Criminal Justice and Police Bill

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Dr. Ladyman: I hear what my hon. Friend says. If he will undertake to provide me with concrete examples concerning my amendment, I am prepared not to press it now and to reintroduce it again on Report if such examples cannot be provided. I am a little distrustful, because I talk to lawyers who say, ``It's all right, little boy. Don't worry your pretty head'', but they cannot give me any examples. That makes me think that something is wrong.

I hope that the Opposition will not press their new clause to a Division, because the professional bodies that have talked to us and have tried to work closely with the Government and advise the Committee on a cross-party basis will not appreciate the matter being pushed into the political domain. My hon. Friend has given assurances that he will examine the issues, read the transcript of the debate carefully and introduce further improvements on Report. It is in everybody's interests to work together on the matter from now on.

The Chairman: I shall now put the question.

Mr. Hawkins: On a point of order, Mr. Hood. I am again seeking clarification. The question that you are about to put to the Committee relates to Government new clause 6—the lead amendment. Can I ask you to put the questions on new clauses 14 and 15 separately?

The Chairman: New clauses 14, 15 and 19 will come later on. I shall now put the question on new clause 6.

Question put and agreed to.

Clause read a Second time, and added to the Bill.

New Clause 7

Malicious communications

    `.—(1) In subsection (1) of section 1 of the Malicious Communications Act 1988 (offence of sending letters and other articles with intent to cause distress or anxiety)—

    (a) in paragraph (a), for ``letter or other article'' there shall be substituted ``letter, electronic communication or article of any description''; and

    (b) in paragraph (b), for the word ``other article'' there shall be substituted ``article or electronic communication''.

    (2) In subsection (2) of that section (defence of making a threat in the belief that it was a proper way of reinforcing a demand and that there were reasonable grounds for making that demand)—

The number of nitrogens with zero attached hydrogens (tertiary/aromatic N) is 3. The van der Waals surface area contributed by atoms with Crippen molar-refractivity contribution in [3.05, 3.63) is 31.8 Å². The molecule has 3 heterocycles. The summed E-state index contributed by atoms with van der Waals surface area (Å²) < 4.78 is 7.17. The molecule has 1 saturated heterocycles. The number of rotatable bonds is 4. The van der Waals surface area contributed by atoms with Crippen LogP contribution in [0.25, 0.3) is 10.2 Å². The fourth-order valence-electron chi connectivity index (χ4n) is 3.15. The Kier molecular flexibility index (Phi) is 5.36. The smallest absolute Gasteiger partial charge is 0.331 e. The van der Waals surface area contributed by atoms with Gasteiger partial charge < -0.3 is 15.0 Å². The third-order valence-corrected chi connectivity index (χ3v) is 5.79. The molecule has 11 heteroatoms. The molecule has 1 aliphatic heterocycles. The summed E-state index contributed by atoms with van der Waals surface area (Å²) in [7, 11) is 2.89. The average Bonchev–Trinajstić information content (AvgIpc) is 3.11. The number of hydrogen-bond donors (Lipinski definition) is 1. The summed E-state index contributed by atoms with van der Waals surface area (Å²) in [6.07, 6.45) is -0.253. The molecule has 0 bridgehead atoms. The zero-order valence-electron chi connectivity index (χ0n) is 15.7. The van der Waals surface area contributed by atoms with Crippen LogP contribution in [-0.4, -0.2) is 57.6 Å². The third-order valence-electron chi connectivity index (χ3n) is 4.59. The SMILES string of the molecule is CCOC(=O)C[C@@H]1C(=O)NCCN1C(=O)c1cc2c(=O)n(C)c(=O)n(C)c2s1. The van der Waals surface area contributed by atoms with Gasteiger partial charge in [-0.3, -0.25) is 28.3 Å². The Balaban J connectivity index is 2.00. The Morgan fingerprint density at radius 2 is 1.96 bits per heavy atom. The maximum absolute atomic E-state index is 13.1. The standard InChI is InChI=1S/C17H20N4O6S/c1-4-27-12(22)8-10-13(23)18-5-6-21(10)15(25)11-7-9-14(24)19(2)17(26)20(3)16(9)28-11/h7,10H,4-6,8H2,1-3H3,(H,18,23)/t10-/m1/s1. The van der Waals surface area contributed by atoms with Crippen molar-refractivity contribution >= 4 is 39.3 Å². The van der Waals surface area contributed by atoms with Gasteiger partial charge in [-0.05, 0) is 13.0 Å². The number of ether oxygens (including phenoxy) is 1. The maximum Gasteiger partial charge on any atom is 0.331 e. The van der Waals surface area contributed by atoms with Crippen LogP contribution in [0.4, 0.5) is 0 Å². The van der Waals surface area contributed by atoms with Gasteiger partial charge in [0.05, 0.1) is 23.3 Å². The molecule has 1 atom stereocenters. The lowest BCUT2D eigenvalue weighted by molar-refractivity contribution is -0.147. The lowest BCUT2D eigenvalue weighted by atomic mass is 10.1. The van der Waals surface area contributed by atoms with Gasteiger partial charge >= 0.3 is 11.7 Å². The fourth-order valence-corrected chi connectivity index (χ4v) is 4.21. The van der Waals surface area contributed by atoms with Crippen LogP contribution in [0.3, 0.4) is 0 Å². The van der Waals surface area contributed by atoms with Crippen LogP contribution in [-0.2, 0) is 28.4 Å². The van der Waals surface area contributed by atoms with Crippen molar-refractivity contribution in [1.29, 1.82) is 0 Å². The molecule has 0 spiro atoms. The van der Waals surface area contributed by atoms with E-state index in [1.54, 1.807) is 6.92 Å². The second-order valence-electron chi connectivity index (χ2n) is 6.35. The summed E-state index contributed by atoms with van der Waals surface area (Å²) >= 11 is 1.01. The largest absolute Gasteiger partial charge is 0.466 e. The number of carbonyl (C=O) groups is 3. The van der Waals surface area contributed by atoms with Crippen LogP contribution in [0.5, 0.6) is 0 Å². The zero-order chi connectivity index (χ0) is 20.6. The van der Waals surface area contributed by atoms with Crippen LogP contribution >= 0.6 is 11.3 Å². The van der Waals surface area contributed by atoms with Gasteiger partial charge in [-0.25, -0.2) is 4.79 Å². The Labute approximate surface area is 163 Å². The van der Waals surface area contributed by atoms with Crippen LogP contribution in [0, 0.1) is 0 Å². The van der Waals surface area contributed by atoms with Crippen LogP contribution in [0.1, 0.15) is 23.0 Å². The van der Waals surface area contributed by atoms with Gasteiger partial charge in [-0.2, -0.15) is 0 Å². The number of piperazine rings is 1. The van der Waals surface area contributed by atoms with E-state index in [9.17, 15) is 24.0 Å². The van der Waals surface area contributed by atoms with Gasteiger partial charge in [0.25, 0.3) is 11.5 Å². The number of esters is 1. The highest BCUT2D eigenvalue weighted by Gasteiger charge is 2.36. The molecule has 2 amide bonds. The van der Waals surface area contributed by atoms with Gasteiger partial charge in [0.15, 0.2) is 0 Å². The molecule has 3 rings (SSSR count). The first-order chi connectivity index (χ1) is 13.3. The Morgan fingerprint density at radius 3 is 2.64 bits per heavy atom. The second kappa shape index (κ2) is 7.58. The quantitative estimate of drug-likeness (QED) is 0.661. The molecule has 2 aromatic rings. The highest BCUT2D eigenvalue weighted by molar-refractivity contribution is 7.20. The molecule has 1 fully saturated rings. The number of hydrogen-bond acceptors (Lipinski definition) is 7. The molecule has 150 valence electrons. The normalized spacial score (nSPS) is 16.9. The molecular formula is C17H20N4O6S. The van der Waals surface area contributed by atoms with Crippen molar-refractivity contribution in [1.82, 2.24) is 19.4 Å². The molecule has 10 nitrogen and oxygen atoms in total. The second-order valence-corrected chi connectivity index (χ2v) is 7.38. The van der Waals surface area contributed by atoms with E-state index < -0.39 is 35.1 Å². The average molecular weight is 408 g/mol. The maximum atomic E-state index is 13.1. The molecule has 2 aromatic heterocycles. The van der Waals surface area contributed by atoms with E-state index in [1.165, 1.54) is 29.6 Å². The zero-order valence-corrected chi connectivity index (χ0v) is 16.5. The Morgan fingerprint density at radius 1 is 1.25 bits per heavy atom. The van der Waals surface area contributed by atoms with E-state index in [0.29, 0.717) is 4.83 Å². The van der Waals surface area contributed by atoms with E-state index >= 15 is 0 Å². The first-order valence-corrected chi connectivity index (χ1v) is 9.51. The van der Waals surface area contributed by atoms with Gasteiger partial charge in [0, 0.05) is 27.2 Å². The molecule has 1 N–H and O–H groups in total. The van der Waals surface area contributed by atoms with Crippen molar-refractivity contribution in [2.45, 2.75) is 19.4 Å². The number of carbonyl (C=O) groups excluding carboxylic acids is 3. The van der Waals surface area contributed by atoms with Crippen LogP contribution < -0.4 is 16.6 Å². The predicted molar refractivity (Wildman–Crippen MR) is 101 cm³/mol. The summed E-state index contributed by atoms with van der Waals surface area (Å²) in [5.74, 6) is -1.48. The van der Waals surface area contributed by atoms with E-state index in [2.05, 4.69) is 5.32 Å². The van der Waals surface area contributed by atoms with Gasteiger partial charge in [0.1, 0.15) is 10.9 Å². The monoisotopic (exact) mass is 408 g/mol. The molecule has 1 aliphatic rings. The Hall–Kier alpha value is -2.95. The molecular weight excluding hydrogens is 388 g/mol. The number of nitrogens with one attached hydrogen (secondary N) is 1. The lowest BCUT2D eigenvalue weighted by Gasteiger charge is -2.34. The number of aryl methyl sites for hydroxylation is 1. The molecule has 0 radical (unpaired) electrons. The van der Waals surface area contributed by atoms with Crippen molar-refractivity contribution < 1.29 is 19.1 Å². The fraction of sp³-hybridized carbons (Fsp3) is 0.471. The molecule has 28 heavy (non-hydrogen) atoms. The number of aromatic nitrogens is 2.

(a) in paragraph (a), for ``which he believed he had reasonable grounds for making'' there shall be substituted ``made by him on reasonable grounds''; and

    (b) in paragraph (b), after ``believed'' there shall be inserted ``, and had reasonable grounds for believing,''.

    (3) After that subsection there shall be inserted—

    ``(2A) In this section `electronic communication' includes—

    (a) any oral or other communication by means of a telecommunication system (within the meaning of the Telecommunications Act 1984); and

    (b) any communication (however sent) that is in electronic form.

    (4) In subsection (3) of that section (definition of ``send'')—

    (a) after ``delivering'' there shall be inserted ``or transmitting''; and

    (b) for ``or delivered'' there shall be substituted ``, delivered or transmitted''.

    (5) In subsection (5) of that section (penalty for offence), for ``a fine not exceeding level 4 on the standard scale'' there shall be substituted ``imprisonment for a term not exceeding six months or to a fine not exceeding level 5 on the standard scale, or to both''.

    (6) Subsection (5) does not affect the penalty for an offence committed before the day on which this Act is passed.'.—[Mr. Charles Clarke.]

    Brought up, read the First and Second time, and added to the Bill.

    New Clause 8

    Registration for criminal records purposes

    `.—(1) After section 120 of the 1997 Act there shall be inserted the following section—

    ``Refusal and cancellation of registration

    120A.—(1) The Secretary of State may refuse to include a person in the register maintained for the purposes of this Part if it appears to him that the registration of that person is likely to make it possible for information to become available to an individual who, in the Secretary of State's opinion, is not a suitable person to have access to that information.

    (2) The Secretary of State may remove a person from the register if it appears to the Secretary of State—

    (a) that the registration of that person is likely to make it possible for information to become available to an individual who, in the Secretary of State's opinion, is not a suitable person to have access to that information; or

    (b) that the registration of that person has resulted in information becoming known to such an individual.

    (3) In determining for the purposes of this section whether an individual is a suitable person to have access to any information, the Secretary of State may have regard, in particular, to—

    (a) any information relating to that person which concerns a relevant matter;

    (b) whether that person is included in any list mentioned in section 113(3A) or (3C); and

    (c) any information provided to the Secretary of State under subsection (4).

    (4) It shall be the duty of the chief officer of any police force to comply, as soon as practicable after receiving it, with any request by the Secretary of State to provide the Secretary of State with information which—

    (a) is available to the chief officer;

    (b) relates to—

    (i) an applicant for registration;

    (ii) a registered person; or